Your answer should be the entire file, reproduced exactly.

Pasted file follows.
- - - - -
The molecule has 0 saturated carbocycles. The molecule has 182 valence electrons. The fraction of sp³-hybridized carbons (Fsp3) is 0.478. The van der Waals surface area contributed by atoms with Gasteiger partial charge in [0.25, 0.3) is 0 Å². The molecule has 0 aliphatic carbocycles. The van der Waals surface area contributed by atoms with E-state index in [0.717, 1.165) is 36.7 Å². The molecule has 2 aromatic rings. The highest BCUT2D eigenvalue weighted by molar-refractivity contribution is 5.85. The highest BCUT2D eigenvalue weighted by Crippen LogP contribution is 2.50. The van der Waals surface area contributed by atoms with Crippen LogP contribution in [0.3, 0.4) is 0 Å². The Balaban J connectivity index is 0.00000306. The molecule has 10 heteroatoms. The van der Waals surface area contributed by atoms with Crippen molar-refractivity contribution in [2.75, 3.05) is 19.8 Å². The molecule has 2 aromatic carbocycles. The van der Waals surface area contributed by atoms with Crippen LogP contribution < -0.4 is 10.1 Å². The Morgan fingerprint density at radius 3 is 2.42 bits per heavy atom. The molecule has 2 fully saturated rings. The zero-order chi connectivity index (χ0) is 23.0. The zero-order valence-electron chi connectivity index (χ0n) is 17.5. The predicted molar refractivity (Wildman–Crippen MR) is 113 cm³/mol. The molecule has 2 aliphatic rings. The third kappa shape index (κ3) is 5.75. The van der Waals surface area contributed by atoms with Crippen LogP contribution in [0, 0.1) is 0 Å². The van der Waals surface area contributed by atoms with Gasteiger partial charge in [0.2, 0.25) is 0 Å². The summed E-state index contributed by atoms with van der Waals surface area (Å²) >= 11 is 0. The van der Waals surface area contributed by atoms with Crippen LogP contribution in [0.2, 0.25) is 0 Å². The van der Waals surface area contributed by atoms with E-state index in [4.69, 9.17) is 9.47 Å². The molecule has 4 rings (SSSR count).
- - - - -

The molecule has 0 saturated carbocycles. The molecule has 182 valence electrons. The fraction of sp³-hybridized carbons (Fsp3) is 0.478. The van der Waals surface area contributed by atoms with Gasteiger partial charge in [0.25, 0.3) is 0 Å². The molecule has 0 aliphatic carbocycles. The van der Waals surface area contributed by atoms with E-state index in [0.717, 1.165) is 36.7 Å². The molecule has 2 aromatic rings. The highest BCUT2D eigenvalue weighted by molar-refractivity contribution is 5.85. The highest BCUT2D eigenvalue weighted by Crippen LogP contribution is 2.50. The van der Waals surface area contributed by atoms with Crippen LogP contribution in [0.3, 0.4) is 0 Å². The Balaban J connectivity index is 0.00000306. The molecule has 10 heteroatoms. The van der Waals surface area contributed by atoms with Crippen molar-refractivity contribution in [2.75, 3.05) is 19.8 Å². The molecule has 2 aromatic carbocycles. The van der Waals surface area contributed by atoms with Crippen LogP contribution < -0.4 is 10.1 Å². The Morgan fingerprint density at radius 3 is 2.42 bits per heavy atom. The molecule has 2 fully saturated rings. The zero-order chi connectivity index (χ0) is 23.0. The zero-order valence-electron chi connectivity index (χ0n) is 17.5. The predicted molar refractivity (Wildman–Crippen MR) is 113 cm³/mol. The molecule has 2 aliphatic rings. The third kappa shape index (κ3) is 5.75. The van der Waals surface area contributed by atoms with Crippen LogP contribution in [0, 0.1) is 0 Å². The van der Waals surface area contributed by atoms with Gasteiger partial charge in [0.2, 0.25) is 0 Å². The summed E-state index contributed by atoms with van der Waals surface area (Å²) >= 11 is 0. The van der Waals surface area contributed by atoms with Crippen LogP contribution in [0.2, 0.25) is 0 Å². The van der Waals surface area contributed by atoms with E-state index in [4.69, 9.17) is 9.47 Å². The molecule has 4 rings (SSSR count).